1. If you don’t already have a outreach list, start with what you have, your current participants. Bring them together and ask each to get two friends who aren’t involved to join you for dinner. Ask a few questions, but mostly listen. If it turns out that what people tell you they want is something you provide or should provide, ask them to help you design it. Then follow through.

2. If you happen to have a list, like a list of children of your synagogue membership who are now college grads, don’t send a blanket email. Most people won’t open it up,  they may never even see it. Instead, reach out through Facebook, particularly to those with whom you have many mutual friends. For those with whom you only have one or no mutual friends, ask for an introduction from your mutual friend. Be clear in your explanation of why you have invaded their inbox, and what you are looking for.

3. What should you say? Ideally, you are reaching out to your peer group, so you can draw from your own experience and transmit genuine issues. When I worked with Next Dor in St. Louis, I would reach out to people and ask if they had been able to find a good group of people to explore the city and hang out with since moving to or back to St. Louis. In my work with the Jewish Federation in St. Louis, reaching out to recent Israel trip participants, I asked to hear more about their trip, and offered to buy them coffee or a drink for their time.

4. Try to move from digital to face-to-face interaction. Sitting down with a person you don’t know can be hard. It can feel like a blind date, or worse. Acknowledge all that and be friendly, warm, and listen well. Explain again who you are and why you wanted to meet. Then ask the person to tell you his or her story. How did he or she end up in your city? Has he or she always been there, recently returned, or was his or her life just upended to move to your city? Learn as much as you can about what this person might be looking for: a job, friends, a sense of community attachment?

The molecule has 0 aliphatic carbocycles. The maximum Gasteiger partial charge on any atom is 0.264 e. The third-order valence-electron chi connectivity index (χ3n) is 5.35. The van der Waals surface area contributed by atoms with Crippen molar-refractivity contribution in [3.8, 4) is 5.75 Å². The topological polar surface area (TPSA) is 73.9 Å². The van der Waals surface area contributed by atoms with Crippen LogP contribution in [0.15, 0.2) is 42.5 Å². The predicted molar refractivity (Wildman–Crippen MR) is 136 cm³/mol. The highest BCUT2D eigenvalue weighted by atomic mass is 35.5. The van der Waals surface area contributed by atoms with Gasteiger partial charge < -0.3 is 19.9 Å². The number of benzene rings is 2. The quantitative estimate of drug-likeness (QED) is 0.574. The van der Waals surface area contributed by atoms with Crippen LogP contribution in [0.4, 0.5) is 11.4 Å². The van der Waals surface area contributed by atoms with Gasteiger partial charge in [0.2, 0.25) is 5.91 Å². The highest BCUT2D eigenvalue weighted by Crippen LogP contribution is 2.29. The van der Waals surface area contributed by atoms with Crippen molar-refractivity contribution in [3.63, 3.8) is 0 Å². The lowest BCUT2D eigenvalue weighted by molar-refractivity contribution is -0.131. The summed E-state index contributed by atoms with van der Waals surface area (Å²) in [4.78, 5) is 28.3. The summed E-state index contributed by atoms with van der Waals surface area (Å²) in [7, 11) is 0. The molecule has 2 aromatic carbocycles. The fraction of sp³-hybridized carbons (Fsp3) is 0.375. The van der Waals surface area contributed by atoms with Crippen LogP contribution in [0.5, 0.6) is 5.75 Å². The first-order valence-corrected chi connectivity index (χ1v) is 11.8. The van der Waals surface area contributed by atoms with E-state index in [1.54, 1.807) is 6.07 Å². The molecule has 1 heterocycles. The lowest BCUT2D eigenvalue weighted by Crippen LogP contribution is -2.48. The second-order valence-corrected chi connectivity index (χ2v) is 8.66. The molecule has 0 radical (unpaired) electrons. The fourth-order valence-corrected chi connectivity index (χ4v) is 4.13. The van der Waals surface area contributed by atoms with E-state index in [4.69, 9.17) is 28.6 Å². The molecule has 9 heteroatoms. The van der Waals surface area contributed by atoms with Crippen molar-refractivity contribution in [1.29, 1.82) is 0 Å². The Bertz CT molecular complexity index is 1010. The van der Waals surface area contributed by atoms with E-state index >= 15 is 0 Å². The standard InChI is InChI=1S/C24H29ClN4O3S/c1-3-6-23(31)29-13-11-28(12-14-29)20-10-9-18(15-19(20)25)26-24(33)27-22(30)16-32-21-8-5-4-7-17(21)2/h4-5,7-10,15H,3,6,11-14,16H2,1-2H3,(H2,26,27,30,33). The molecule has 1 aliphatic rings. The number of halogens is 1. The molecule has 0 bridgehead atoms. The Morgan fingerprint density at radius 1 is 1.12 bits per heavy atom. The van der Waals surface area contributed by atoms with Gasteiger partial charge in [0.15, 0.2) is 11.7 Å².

5. Be honest about what you can or can’t provide. You will gain far more trust if, when a person asks for social opportunities, you don’t try to sell them on Israel education, but rather help them connect to the people or organization who can best meet that person’s needs (even if that organization is not yours). That trust will help you immensely when you ask what should always be your last question: Do you have any friends living here with whom I should also speak?

They’re Shown It, But Can They Own It?

[The below essay originally appeared in The Peoplehood Papers, Volume 8 – Nurturing Jewish Peoplehood in the 21st Century – What Should We Do Differently? – published by the Center for Jewish Peoplehood Education.]

In the past 13 years, more than 300,000 young Jews – almost 200,000 from the United States alone – have experienced a Taglit-Birthright Israel trip. As the website says, “The trip aims to … build an understanding, friendship and lasting bond with the land and people of Israel; and to reinforce the solidarity of the Jewish people worldwide.” It is an apt “operational” definition of Jewish peoplehood.

The words signal the issues of concern that motivated the project in the first place: a lack of knowledge about Jewish history, religion, and tradition; a dearth of personal Jewish experiences, and little (or more often no) exposure to the land and people of Israel and Jews worldwide. These issues are byproducts of longstanding social and cultural trends that have been the fodder for numerous articles about Jewish identity and connection to the Jewish people. The 10-day stint in Israel is meant to address those issues by providing a personal encounter with the land and the lore, and perhaps most profoundly, the Jewish people.